Office of NIH History
In Their Own Words: NIH Researchers Recall the Early Years of AIDS
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On January 17, NCI scientists and their collaborators published the genome of HTLV-III in Nature.
On March 7, the first AIDS antibody test, an ELISA-type test, was released.
On April 15-17, the first International AIDS Conference was held in Atlanta, sponsored by NIH, CDC, and FDA; the Alcohol, Drug Abuse, and Mental Health Administration; the Health Resources and Services Administration; and the World Health Organization (WHO). An international network of Collaborating Centres on AIDS was formed.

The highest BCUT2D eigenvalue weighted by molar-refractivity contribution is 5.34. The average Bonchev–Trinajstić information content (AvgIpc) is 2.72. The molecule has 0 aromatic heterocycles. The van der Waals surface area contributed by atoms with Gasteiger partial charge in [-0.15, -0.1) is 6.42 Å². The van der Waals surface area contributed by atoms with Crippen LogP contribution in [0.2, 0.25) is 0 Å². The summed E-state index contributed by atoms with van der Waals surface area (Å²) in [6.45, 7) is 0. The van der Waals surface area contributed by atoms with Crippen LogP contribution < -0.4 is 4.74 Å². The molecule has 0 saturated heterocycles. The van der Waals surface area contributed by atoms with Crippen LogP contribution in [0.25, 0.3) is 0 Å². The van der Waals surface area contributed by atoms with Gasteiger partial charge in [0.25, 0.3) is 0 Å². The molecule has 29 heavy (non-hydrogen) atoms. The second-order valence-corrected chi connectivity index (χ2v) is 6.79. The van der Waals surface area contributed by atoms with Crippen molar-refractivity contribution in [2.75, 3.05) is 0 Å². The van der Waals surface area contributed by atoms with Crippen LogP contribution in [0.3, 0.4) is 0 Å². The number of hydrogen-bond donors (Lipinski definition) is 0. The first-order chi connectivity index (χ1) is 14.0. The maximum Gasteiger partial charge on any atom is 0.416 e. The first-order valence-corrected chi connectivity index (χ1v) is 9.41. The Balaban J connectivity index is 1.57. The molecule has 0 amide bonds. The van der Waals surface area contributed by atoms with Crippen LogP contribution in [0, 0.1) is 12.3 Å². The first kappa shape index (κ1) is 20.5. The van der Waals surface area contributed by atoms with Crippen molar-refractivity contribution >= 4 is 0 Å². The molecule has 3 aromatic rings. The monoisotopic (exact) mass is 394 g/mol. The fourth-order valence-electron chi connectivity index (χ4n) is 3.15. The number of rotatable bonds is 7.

The CDC reported 10,000 cases of AIDS in the United States with 4,942 deaths.
The CDC revised the case definition of AIDS to include additional specific disease conditions and to exclude people as AIDS cases if they had a negative result on testing for serum antibody to HTLV-III/LAV.
United Press International reported that actor Rock Hudson had AIDS.
Indiana teen Ryan White, a hemophiliac suffering from AIDS, was refused entry to school.
The U.S. military services began testing for the AIDS virus among its personnel.
Rock Hudson died on October 2. He was the first major public figure to die of AIDS. Public fear about AIDS increased dramatically.
Publication of a finding that the AIDS virus is present in saliva increased public fears about AIDS.

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